I think I'll just have to chalk this one up to "well, at least I didn't break anything significant" and fender the crap out of the boat next time I encounter the situation, maybe I'll take advantage of the $80 dock fenders in Costco and turn the entire dock into one I can smash into at 4 knots and not get a scratch

It's a new area to sail for me so it'll take a bit of getting used to the tide/current situation here, from the tables it looks like there's almost an hour lag between tide peaks/troughs in the harbour vs the basin, so what may be assumed to be slack is still going to be a good hour or two of current.

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post #48 of 67 Old 04-25-2019
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Re: Difficult docking

Paul, That tidal basin (Inner basin) you mentioned used to be ,maybe still is, a wonderful mimi exploration.If it's blowng lumpy outside, make the current work for you. NO other way,, Good for a weekend anchorage Fond memories . Been right up to the Sooke bridge.too.
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post #49 of 67 Old 04-25-2019
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Re: Difficult docking

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Originally Posted by PaulinVictoria View Post
... maybe I'll take advantage of the $80 dock fenders in Costco and turn the entire dock into one I can smash into at 4 knots and not get a scratch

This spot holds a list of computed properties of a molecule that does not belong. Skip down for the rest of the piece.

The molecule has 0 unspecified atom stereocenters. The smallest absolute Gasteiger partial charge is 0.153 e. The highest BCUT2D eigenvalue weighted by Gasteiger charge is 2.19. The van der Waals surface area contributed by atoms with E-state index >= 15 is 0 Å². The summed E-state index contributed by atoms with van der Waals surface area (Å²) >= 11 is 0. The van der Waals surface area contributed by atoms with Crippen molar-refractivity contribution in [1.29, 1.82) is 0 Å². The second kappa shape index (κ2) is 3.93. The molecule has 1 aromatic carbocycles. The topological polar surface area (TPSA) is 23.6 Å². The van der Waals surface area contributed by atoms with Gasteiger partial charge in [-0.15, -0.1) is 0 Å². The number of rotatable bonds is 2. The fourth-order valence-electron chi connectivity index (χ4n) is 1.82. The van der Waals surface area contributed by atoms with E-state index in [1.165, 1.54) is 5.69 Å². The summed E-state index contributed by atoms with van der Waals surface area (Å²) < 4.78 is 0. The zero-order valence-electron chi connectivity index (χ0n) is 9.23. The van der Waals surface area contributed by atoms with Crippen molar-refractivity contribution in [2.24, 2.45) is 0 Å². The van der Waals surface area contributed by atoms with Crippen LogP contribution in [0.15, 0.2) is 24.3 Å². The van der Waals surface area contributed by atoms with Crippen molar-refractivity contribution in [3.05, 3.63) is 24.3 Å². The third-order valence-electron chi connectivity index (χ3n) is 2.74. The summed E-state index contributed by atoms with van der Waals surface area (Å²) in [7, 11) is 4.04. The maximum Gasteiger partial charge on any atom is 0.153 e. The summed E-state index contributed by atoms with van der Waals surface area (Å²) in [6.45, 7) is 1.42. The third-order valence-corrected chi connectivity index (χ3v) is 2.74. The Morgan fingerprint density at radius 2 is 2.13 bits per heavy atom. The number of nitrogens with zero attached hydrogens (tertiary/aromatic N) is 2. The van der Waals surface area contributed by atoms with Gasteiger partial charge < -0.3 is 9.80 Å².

If that is a long term dock for you then that's a great idea. Buy 20 or more big fenders, used from a ship salvage yard if you have to, and basically permanently attach them lengthwise onto the pier. Now you have a big bumper boat to play with.

However, if you have heavy 25 knot winds pushing into the slip, then it's best to go in nose-first, otherwise your bow could fall off 180 degrees swinging wildly all over. Plus you have control over your stern. Sailboats have smaller props than motorboats, so don't be shy to goose the throttle.
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post #50 of 67 Old 04-25-2019
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Re: Difficult docking

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Originally Posted by PaulinVictoria View Post
Yep, but then you're looking at 5 seconds or so to get some revs going, and a few more for there to be any effect from the walk (which in itself isn't massive amounts - the prop is slightly offset in relation to the rudder).
Id have another look at Arcb's video and go practise his technique.
He clearly shows the rudder amidships before putting the engine in astern and does not touch the helm till the engine is back in neutral.

I use a trick to have my stern swinging opposite the prop walk before going astern.

And Tempests post too about getting the boat position shorter and letting the wind deal with the bow.

If u try all the tricks offered one might work... but is no use to try their idea but not use their technique